Rollers then went to court to stop the final between BDF XI and Notwane, but their urgent application was thrown out. Rollers faced the possibility of being expelled from soccer activities because football matters are not supposed to go to court. Rollers flouted the rules again by going to the court for the second time seeking to nullify the out come of the final that Notwane had won by a 2-1 goal margin.

In the end, however, the differences between the three bodies ended up being resolved amicably out of court after some of the country’s respected elders intervened. Had they not resolved their differences out of court, the BFA faced possible sanctions from FIFA.

Volleyball and Softball

The year 2006 is one which both the Volleyball and Softball bodies would like to forget quickly. It was even more painful for volleyball because it unexpectedly lost some of its major sponsorships. The ladies league sponsors, Top One Mageu, were nowhere to be seen but JB Sports came to the rescue.

The sponsors for the men’s league, Mascom, also pulled out and league had to be cut short. Efforts to look for an alternative sponsor by the Botswana Volleyball Federation proved futile. However, mining giants, Debswana ended up stepping in by sponsoring a tournament that was held early this month.

Softball had to cancel their league activities for this year and only organised about three tournaments. On the other hand, the Botswana’s ladies national softball team participated at this year’s World Championships tournament in Beijing, China, where they lost all their games horrendously.

CONTINUED ON PAGE 42
Athletics

The Botswana Athletics Association (BAA) had a bad year off the field. They had their name tarnished by allegations that one of the famous and successful female athletes, Tshotlego Morama, might be a man. There were even reports that Morama, who is a Paralympics gold medal winner, fathered a child with another lady in Tonota. The Botswana National Sports Council ended up taking the newspaper that broke the story to the courts of law. Nevertheless, the BBA did not find it difficult to acquire sponsorships. They held several successful tournaments.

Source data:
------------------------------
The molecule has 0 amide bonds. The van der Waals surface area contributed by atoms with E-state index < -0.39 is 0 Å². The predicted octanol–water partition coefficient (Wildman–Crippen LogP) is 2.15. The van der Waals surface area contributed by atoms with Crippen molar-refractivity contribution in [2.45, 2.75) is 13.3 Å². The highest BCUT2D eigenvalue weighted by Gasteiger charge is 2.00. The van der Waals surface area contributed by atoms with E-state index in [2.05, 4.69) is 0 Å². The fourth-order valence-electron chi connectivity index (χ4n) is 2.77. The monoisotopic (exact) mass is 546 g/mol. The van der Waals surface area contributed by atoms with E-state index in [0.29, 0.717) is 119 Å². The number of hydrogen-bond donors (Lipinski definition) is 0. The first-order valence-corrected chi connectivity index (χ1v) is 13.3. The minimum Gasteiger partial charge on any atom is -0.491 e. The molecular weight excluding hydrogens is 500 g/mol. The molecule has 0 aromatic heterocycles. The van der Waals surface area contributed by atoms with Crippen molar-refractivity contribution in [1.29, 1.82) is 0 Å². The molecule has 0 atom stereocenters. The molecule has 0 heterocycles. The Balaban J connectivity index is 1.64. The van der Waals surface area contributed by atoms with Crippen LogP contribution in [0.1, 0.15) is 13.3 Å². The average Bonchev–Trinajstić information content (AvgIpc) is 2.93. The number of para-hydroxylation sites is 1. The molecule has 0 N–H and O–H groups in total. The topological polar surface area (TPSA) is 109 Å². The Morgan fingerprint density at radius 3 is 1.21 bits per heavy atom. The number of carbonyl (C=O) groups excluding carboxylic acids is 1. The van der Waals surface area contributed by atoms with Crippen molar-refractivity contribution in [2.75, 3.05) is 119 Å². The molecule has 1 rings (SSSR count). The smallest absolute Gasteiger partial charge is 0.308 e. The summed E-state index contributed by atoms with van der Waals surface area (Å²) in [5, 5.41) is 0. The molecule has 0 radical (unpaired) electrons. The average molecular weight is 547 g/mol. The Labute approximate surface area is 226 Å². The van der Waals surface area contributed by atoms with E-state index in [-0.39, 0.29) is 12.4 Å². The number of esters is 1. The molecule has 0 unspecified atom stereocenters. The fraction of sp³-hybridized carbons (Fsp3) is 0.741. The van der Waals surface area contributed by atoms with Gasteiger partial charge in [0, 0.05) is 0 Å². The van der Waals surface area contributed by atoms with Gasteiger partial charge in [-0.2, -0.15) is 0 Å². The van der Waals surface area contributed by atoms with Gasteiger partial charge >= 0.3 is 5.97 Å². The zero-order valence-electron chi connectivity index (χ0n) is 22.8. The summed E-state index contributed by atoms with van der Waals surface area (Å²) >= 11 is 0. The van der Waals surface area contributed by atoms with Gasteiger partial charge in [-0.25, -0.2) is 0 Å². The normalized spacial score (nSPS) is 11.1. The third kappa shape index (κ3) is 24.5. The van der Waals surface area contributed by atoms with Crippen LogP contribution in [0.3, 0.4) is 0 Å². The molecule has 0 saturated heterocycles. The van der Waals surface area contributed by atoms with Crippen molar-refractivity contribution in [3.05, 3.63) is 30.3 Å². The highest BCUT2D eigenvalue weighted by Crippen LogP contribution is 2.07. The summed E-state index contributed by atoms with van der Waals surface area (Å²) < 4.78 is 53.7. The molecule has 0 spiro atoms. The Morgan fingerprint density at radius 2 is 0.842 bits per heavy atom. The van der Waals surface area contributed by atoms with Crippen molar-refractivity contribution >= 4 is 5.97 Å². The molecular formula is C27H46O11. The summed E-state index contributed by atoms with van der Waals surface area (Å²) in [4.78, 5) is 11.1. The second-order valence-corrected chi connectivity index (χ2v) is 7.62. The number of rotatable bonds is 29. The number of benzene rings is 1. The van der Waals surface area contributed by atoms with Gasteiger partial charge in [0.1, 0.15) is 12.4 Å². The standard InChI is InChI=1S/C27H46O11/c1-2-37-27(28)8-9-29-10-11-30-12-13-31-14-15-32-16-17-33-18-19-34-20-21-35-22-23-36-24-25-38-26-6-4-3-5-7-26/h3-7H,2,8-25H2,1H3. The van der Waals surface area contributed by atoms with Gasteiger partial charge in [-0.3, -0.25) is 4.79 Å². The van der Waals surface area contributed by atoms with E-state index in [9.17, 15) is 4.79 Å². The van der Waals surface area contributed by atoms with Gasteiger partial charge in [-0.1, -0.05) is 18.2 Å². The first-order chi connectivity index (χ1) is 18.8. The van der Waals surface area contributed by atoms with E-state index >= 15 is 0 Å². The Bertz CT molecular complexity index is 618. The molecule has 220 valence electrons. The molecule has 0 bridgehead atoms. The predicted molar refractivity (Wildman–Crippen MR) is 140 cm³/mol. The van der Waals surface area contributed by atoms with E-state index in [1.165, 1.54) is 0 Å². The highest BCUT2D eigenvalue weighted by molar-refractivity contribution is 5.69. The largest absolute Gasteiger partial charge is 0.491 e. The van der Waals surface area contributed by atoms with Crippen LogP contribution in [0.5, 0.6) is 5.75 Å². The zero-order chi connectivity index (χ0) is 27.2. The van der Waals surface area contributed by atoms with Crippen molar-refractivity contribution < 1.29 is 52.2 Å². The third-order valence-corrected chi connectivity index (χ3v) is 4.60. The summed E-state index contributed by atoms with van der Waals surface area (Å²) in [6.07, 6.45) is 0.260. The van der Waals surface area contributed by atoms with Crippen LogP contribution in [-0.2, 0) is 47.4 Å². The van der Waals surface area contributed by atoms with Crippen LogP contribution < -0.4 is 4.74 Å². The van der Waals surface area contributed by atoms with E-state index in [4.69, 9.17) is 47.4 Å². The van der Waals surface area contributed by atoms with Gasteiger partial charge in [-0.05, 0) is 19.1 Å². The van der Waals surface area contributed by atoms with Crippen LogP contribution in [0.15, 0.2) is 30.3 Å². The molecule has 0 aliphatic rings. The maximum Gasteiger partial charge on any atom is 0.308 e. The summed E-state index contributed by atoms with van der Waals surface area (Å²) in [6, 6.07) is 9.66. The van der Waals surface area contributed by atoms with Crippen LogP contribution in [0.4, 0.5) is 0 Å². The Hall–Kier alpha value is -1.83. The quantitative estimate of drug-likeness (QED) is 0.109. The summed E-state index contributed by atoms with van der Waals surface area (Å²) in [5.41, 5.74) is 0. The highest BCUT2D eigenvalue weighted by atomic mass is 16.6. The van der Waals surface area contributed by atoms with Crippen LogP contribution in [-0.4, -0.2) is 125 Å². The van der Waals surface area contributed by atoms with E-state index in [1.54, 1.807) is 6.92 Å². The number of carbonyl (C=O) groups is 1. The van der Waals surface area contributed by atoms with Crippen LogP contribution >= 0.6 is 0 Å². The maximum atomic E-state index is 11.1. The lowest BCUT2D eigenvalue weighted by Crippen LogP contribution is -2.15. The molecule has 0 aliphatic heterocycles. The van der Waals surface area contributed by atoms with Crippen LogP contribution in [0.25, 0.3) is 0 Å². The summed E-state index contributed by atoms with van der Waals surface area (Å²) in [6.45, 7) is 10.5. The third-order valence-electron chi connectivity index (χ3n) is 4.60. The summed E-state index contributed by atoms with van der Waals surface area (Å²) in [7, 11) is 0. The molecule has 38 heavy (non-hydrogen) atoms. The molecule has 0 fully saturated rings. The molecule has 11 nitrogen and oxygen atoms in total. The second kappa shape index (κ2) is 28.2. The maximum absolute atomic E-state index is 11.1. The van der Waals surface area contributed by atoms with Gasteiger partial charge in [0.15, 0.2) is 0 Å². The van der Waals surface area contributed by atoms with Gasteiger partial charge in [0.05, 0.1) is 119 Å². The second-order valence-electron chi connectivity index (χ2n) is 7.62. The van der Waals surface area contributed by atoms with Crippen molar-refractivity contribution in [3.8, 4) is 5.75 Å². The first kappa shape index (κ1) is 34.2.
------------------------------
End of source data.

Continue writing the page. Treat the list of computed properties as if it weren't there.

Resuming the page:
Basketball

Basketball also struggled to attract sponsorships this season. But they had to dig deep into their pockets for the league to progress. Maybe they can serve as an example to other codes that are struggling with sponsorships.

Boxing

Two of the country’s top boxers retired from the sport. The duo of Lechedzani Master Luza and Dirang Thipe believed they had played their role and it was time to give youngsters a chance. Luza is the country’s most successful boxer in the amateur ranks and succeeded where many failed. He is the first ever boxer to win a silver medal, which he did at the 2002 Commonwealth Games that were held in Manchester. Locally, he has won almost everything. Thipe, on the other hand, has not been successful at the international level although he did well locally.

RELATED STORIES

Read this week's paper

The Telegraph September 23

Digital edition of The Telegraph, September 23, 2020.